- A large number of forces rarely evaluate their approach to problem solving and tackling crime, and thus are unable to promote best practice
- Despite an increase of 4000 records on the Police National Computer in the last year, almost half forces were not using the information to proactively locate and arrest suspects; and
- Some forces are still struggling to evaluate the risk from, for example, registered sex offenders and there has been an 18 per cent increase in the number of overdue assessments.
The way the police treat vulnerable people has improved since last year’s report, with 23 forces graded as good. Forces are, together with other local agencies, developing their understanding of so-called ‘hidden harm’ such as modern slavery and human trafficking. Nonetheless, there are thirteen forces that have never been considered to be of a ‘good’ grade. Three forces this year have deteriorated from ‘good’ to ‘requires improvement’.
This year also marks the start of a deeper look by HMICFRS into how well forces support people with mental health conditions. This allows for a detailed inspection in future inspections. This has already shown some promising approaches and the police service has shown a strong commitment to supporting people who are vulnerable due to mental health problems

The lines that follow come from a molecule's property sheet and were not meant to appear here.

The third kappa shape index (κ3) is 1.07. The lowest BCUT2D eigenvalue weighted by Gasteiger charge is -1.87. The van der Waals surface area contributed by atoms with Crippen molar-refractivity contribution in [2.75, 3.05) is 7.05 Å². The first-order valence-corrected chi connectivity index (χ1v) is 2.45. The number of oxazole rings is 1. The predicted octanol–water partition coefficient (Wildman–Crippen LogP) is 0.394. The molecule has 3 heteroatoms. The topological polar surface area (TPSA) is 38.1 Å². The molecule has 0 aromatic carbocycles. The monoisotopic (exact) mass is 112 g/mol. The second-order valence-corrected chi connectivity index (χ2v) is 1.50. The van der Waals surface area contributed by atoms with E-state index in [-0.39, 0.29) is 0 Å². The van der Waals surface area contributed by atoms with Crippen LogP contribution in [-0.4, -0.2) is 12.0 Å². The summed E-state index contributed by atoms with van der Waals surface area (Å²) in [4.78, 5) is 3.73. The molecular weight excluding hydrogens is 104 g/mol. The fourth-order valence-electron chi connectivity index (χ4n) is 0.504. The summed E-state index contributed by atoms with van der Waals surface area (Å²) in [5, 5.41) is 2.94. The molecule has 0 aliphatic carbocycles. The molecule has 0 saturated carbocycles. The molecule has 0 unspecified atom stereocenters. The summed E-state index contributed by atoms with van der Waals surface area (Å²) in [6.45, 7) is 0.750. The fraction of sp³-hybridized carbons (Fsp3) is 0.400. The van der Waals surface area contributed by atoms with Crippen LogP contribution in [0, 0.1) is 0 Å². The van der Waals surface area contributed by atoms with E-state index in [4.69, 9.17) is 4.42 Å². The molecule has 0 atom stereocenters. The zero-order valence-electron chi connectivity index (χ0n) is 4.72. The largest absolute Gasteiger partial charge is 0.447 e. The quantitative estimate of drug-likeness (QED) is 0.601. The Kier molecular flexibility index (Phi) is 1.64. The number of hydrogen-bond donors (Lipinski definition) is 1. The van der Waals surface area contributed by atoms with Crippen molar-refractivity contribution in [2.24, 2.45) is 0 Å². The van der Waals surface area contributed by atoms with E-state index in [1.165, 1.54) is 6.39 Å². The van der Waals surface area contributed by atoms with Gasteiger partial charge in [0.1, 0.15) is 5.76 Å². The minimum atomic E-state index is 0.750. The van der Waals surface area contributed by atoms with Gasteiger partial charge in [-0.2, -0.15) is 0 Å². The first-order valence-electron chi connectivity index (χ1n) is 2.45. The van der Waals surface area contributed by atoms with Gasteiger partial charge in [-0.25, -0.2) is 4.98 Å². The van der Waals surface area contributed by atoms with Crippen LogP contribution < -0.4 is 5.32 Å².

Many of the problems highlighted in this year’s report are recurring themes. In future years, an integrated inspection into a force’s efficiency and effectiveness will provide further insight into the cause of repeated and systemic problems. These combined inspections will help drive improvement across the service.
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- Effectiveness is the final part of HMIC’s annual inspections into police efficiency, effectiveness and legitimacy (PEEL) to be published. Our inspection focused on the overall question: ‘How effective is the force at keeping people safe and reducing crime?’
- Overall one force was judged to be ‘outstanding’, 30 forces were ‘good’, and 12 ‘require improvement’. No force was graded as ‘inadequate’. Nine forces have improved since last year’s effectiveness reports and six have declined.